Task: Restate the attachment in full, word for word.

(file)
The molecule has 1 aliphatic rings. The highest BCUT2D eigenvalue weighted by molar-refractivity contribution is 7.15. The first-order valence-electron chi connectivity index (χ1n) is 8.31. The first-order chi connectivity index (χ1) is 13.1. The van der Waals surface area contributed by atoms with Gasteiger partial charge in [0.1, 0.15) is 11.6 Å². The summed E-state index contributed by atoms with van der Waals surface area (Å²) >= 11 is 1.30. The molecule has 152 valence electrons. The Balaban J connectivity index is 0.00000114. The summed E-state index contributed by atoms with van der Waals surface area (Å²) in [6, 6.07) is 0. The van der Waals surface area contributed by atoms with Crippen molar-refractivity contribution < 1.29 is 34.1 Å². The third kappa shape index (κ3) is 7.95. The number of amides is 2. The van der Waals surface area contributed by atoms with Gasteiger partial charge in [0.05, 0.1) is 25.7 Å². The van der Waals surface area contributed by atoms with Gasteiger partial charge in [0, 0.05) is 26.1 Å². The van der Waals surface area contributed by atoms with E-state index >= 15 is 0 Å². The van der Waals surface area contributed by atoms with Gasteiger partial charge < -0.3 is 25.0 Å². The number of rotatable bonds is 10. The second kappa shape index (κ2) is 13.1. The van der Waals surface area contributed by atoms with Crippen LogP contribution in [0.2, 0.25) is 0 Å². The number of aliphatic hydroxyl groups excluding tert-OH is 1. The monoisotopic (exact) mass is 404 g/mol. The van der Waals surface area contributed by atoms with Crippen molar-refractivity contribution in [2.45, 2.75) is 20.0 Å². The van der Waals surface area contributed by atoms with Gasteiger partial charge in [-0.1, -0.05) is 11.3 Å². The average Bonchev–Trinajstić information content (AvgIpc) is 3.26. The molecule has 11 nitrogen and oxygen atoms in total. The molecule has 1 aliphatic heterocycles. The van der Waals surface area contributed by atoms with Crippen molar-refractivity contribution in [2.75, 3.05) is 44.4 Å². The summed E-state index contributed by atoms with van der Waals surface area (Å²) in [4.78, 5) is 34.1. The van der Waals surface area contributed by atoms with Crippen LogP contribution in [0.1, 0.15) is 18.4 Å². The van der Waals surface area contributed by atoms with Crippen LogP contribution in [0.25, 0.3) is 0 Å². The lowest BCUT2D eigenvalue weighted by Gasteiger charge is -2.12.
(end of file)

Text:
The molecule has 1 aliphatic rings. The highest BCUT2D eigenvalue weighted by molar-refractivity contribution is 7.15. The first-order valence-electron chi connectivity index (χ1n) is 8.31. The first-order chi connectivity index (χ1) is 13.1. The van der Waals surface area contributed by atoms with Gasteiger partial charge in [0.1, 0.15) is 11.6 Å². The summed E-state index contributed by atoms with van der Waals surface area (Å²) >= 11 is 1.30. The molecule has 152 valence electrons. The Balaban J connectivity index is 0.00000114. The summed E-state index contributed by atoms with van der Waals surface area (Å²) in [6, 6.07) is 0. The van der Waals surface area contributed by atoms with Crippen molar-refractivity contribution < 1.29 is 34.1 Å². The third kappa shape index (κ3) is 7.95. The number of amides is 2. The van der Waals surface area contributed by atoms with Gasteiger partial charge in [0.05, 0.1) is 25.7 Å². The van der Waals surface area contributed by atoms with Gasteiger partial charge in [0, 0.05) is 26.1 Å². The van der Waals surface area contributed by atoms with E-state index >= 15 is 0 Å². The van der Waals surface area contributed by atoms with Gasteiger partial charge < -0.3 is 25.0 Å². The number of rotatable bonds is 10. The second kappa shape index (κ2) is 13.1. The van der Waals surface area contributed by atoms with Crippen LogP contribution in [0.2, 0.25) is 0 Å². The number of aliphatic hydroxyl groups excluding tert-OH is 1. The monoisotopic (exact) mass is 404 g/mol. The van der Waals surface area contributed by atoms with Crippen molar-refractivity contribution in [2.45, 2.75) is 20.0 Å². The van der Waals surface area contributed by atoms with Gasteiger partial charge in [-0.1, -0.05) is 11.3 Å². The average Bonchev–Trinajstić information content (AvgIpc) is 3.26. The molecule has 11 nitrogen and oxygen atoms in total. The molecule has 1 aliphatic heterocycles. The van der Waals surface area contributed by atoms with Crippen molar-refractivity contribution in [2.75, 3.05) is 44.4 Å². The summed E-state index contributed by atoms with van der Waals surface area (Å²) in [4.78, 5) is 34.1. The van der Waals surface area contributed by atoms with Crippen LogP contribution in [0.1, 0.15) is 18.4 Å². The van der Waals surface area contributed by atoms with Crippen LogP contribution in [0.25, 0.3) is 0 Å². The lowest BCUT2D eigenvalue weighted by Gasteiger charge is -2.12.